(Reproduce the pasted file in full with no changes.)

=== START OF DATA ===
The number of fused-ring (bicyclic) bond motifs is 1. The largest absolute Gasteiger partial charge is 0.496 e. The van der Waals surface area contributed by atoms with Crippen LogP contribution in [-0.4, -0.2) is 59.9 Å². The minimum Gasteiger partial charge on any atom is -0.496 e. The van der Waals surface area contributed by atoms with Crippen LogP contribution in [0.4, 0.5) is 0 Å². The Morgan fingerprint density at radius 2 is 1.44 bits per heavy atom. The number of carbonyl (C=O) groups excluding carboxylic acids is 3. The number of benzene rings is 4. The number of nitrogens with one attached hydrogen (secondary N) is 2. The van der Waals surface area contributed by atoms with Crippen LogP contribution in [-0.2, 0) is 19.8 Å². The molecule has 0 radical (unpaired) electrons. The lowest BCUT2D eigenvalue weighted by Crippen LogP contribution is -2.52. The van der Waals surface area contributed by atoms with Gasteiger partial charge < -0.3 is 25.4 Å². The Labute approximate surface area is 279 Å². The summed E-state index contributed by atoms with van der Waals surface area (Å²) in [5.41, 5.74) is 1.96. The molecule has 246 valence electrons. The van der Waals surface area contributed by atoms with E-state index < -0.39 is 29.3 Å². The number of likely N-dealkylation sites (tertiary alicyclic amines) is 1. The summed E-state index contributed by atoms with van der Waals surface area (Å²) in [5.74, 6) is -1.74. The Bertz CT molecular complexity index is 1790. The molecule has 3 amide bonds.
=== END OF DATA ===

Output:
The number of fused-ring (bicyclic) bond motifs is 1. The largest absolute Gasteiger partial charge is 0.496 e. The van der Waals surface area contributed by atoms with Crippen LogP contribution in [-0.4, -0.2) is 59.9 Å². The minimum Gasteiger partial charge on any atom is -0.496 e. The van der Waals surface area contributed by atoms with Crippen LogP contribution in [0.4, 0.5) is 0 Å². The Morgan fingerprint density at radius 2 is 1.44 bits per heavy atom. The number of carbonyl (C=O) groups excluding carboxylic acids is 3. The number of benzene rings is 4. The number of nitrogens with one attached hydrogen (secondary N) is 2. The van der Waals surface area contributed by atoms with Crippen LogP contribution in [-0.2, 0) is 19.8 Å². The molecule has 0 radical (unpaired) electrons. The lowest BCUT2D eigenvalue weighted by Crippen LogP contribution is -2.52. The van der Waals surface area contributed by atoms with Gasteiger partial charge < -0.3 is 25.4 Å². The Labute approximate surface area is 279 Å². The summed E-state index contributed by atoms with van der Waals surface area (Å²) in [5.41, 5.74) is 1.96. The molecule has 246 valence electrons. The van der Waals surface area contributed by atoms with E-state index < -0.39 is 29.3 Å². The number of likely N-dealkylation sites (tertiary alicyclic amines) is 1. The summed E-state index contributed by atoms with van der Waals surface area (Å²) in [5.74, 6) is -1.74. The Bertz CT molecular complexity index is 1790. The molecule has 3 amide bonds.